And that's it. If everything was done correctly, you should be welcomed by the Kali message and bash prompt.
Update distro and packages
Paste the following instructions to update both system and packages.
sudo apt update && sudo apt dist-upgrade -y && sudo apt autoremove -y && sudo apt autoclean
You will probably be asked about adding users to
kismet group. Add current
Kismet is an 802.11 layer-2 wireless network detector, sniffer, and intrusion detection system that comes preinstalled in Kali.
Hide welcome message
Hide it as was suggested in welcome message by creating
.hushlogin file in profile
For me, default 10 points is definitely too small. This has to be changed in PuTTY before connection is made. So enter
exit command and open PuTTY again. Load the saved session and go to Window/Appearance. In the Font settings/Change select desired size (I keep mine at 18), click OK and don't forget to save profile in Session/Saved Sessions/Save.
Now when connecting you should have bigger window and font.
Extend shell profile
Solution for this is posted by me on Unix StackExchange, but I'm copying here the quick version.
For this, we have to create new file in home directory, paste there your aliases, bindings, etc. Then reference that file in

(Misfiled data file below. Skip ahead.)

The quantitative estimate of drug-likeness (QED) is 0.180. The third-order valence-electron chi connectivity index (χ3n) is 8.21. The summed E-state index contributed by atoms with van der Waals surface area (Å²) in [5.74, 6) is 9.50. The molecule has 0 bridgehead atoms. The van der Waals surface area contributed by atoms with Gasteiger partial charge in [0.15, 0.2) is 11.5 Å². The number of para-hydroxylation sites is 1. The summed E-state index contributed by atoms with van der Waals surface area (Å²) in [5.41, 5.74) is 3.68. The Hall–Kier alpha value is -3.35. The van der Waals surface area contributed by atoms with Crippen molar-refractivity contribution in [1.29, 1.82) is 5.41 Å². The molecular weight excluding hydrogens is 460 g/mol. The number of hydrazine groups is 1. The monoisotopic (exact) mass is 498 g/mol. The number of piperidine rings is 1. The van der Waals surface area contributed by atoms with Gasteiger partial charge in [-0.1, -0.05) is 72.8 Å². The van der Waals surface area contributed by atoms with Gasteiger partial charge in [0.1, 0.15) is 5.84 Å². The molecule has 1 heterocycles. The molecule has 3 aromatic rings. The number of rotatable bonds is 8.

Do not do this in
.bashrcbecause Kali since 2020.4 uses
bash. You can verify that by grepping
$ cat /etc/passwd | grep kali
$ nano ~/.shell_aliases
Place here all you aliases and bash functions. You can take as an example, my .shell_aliases. Ctrl + S, Ctrl + X to save and exit.
$ nano ~/.zshrc
Paste this at the end of file
if [ -f ~/.shell_aliases ]; then . ~/.shell_aliases fi
Changes will be applied after session restart or immediately after
$ source ~/.zshrc
Bind word movement
This one took me a while to figure out, so I'm giving you my setup of you also have the issue with Ctrl + ←, Ctrl + →.
By default in any terminal and Windows Ctrl and arrow keys allow to navigate text by word. For my case, when I connect to Kali via PuTTY, it wasn't respected. I've searched through some topics at Stackoverflow, tried putting keybindings at different locations - and it didn't work.